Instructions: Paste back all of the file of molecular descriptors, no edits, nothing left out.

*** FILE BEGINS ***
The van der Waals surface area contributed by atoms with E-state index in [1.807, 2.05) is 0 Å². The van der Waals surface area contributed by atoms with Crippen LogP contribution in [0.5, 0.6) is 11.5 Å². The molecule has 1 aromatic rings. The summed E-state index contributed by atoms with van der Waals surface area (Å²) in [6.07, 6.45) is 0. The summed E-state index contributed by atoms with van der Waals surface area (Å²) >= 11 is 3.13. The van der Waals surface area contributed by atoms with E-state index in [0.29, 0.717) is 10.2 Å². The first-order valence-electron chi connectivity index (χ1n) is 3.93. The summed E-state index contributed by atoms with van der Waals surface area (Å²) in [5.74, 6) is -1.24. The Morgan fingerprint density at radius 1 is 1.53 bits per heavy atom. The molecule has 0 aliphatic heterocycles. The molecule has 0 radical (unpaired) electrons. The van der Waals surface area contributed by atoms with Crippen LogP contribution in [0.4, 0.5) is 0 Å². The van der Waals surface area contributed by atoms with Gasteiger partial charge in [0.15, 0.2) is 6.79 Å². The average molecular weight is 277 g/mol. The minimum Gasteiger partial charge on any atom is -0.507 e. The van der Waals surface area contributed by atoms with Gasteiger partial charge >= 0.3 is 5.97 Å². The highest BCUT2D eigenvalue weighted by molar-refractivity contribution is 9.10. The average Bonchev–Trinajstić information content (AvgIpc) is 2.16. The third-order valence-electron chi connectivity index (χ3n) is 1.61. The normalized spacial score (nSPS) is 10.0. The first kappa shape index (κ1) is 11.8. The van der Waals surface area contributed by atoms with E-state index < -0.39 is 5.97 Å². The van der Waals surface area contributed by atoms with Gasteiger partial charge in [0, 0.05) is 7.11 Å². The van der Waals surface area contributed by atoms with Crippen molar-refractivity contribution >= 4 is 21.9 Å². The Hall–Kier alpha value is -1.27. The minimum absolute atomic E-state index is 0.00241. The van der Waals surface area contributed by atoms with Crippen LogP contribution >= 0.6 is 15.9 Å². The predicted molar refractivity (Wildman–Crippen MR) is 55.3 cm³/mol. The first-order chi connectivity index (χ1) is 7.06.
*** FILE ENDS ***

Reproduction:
The van der Waals surface area contributed by atoms with E-state index in [1.807, 2.05) is 0 Å². The van der Waals surface area contributed by atoms with Crippen LogP contribution in [0.5, 0.6) is 11.5 Å². The molecule has 1 aromatic rings. The summed E-state index contributed by atoms with van der Waals surface area (Å²) in [6.07, 6.45) is 0. The summed E-state index contributed by atoms with van der Waals surface area (Å²) >= 11 is 3.13. The van der Waals surface area contributed by atoms with E-state index in [0.29, 0.717) is 10.2 Å². The first-order valence-electron chi connectivity index (χ1n) is 3.93. The summed E-state index contributed by atoms with van der Waals surface area (Å²) in [5.74, 6) is -1.24. The Morgan fingerprint density at radius 1 is 1.53 bits per heavy atom. The molecule has 0 aliphatic heterocycles. The molecule has 0 radical (unpaired) electrons. The van der Waals surface area contributed by atoms with Crippen LogP contribution in [0.4, 0.5) is 0 Å². The van der Waals surface area contributed by atoms with Gasteiger partial charge in [0.15, 0.2) is 6.79 Å². The average molecular weight is 277 g/mol. The minimum Gasteiger partial charge on any atom is -0.507 e. The van der Waals surface area contributed by atoms with Gasteiger partial charge >= 0.3 is 5.97 Å². The highest BCUT2D eigenvalue weighted by molar-refractivity contribution is 9.10. The average Bonchev–Trinajstić information content (AvgIpc) is 2.16. The third-order valence-electron chi connectivity index (χ3n) is 1.61. The normalized spacial score (nSPS) is 10.0. The first kappa shape index (κ1) is 11.8. The van der Waals surface area contributed by atoms with E-state index < -0.39 is 5.97 Å². The van der Waals surface area contributed by atoms with Gasteiger partial charge in [0, 0.05) is 7.11 Å². The van der Waals surface area contributed by atoms with Crippen molar-refractivity contribution >= 4 is 21.9 Å². The Hall–Kier alpha value is -1.27. The minimum absolute atomic E-state index is 0.00241. The van der Waals surface area contributed by atoms with Crippen LogP contribution >= 0.6 is 15.9 Å². The predicted molar refractivity (Wildman–Crippen MR) is 55.3 cm³/mol. The first-order chi connectivity index (χ1) is 7.06.